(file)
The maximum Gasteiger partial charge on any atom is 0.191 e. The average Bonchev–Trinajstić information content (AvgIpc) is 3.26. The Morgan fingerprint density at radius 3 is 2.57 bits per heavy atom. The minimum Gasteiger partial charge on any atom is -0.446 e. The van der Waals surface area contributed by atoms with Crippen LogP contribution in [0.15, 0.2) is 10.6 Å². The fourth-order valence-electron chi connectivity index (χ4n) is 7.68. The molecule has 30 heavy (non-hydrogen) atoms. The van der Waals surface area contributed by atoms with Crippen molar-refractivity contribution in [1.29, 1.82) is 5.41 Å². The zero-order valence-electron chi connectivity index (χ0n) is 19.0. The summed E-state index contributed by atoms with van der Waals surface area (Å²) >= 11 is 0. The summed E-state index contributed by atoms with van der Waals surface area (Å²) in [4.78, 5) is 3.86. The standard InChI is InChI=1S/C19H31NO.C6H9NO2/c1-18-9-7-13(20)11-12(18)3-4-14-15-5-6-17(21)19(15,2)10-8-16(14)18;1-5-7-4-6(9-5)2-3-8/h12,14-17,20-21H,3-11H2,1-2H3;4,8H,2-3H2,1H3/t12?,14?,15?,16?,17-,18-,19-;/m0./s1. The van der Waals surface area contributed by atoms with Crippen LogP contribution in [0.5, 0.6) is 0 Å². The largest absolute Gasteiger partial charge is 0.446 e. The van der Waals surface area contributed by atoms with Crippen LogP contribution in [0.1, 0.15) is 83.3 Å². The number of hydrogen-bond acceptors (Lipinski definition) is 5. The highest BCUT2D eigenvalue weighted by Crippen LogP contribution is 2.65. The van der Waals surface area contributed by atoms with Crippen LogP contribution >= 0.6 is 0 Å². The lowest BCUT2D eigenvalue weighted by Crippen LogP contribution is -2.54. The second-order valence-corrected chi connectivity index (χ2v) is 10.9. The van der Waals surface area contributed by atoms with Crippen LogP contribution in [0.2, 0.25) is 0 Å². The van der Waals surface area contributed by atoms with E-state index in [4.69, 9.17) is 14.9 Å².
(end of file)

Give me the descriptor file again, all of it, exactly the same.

The maximum Gasteiger partial charge on any atom is 0.191 e. The average Bonchev–Trinajstić information content (AvgIpc) is 3.26. The Morgan fingerprint density at radius 3 is 2.57 bits per heavy atom. The minimum Gasteiger partial charge on any atom is -0.446 e. The van der Waals surface area contributed by atoms with Crippen LogP contribution in [0.15, 0.2) is 10.6 Å². The fourth-order valence-electron chi connectivity index (χ4n) is 7.68. The molecule has 30 heavy (non-hydrogen) atoms. The van der Waals surface area contributed by atoms with Crippen molar-refractivity contribution in [1.29, 1.82) is 5.41 Å². The zero-order valence-electron chi connectivity index (χ0n) is 19.0. The summed E-state index contributed by atoms with van der Waals surface area (Å²) >= 11 is 0. The summed E-state index contributed by atoms with van der Waals surface area (Å²) in [4.78, 5) is 3.86. The standard InChI is InChI=1S/C19H31NO.C6H9NO2/c1-18-9-7-13(20)11-12(18)3-4-14-15-5-6-17(21)19(15,2)10-8-16(14)18;1-5-7-4-6(9-5)2-3-8/h12,14-17,20-21H,3-11H2,1-2H3;4,8H,2-3H2,1H3/t12?,14?,15?,16?,17-,18-,19-;/m0./s1. The van der Waals surface area contributed by atoms with Crippen LogP contribution in [0.5, 0.6) is 0 Å². The largest absolute Gasteiger partial charge is 0.446 e. The van der Waals surface area contributed by atoms with Crippen LogP contribution in [0.1, 0.15) is 83.3 Å². The number of hydrogen-bond acceptors (Lipinski definition) is 5. The highest BCUT2D eigenvalue weighted by Crippen LogP contribution is 2.65. The van der Waals surface area contributed by atoms with Crippen LogP contribution >= 0.6 is 0 Å². The lowest BCUT2D eigenvalue weighted by Crippen LogP contribution is -2.54. The second-order valence-corrected chi connectivity index (χ2v) is 10.9. The van der Waals surface area contributed by atoms with Crippen LogP contribution in [0.2, 0.25) is 0 Å². The van der Waals surface area contributed by atoms with E-state index in [4.69, 9.17) is 14.9 Å².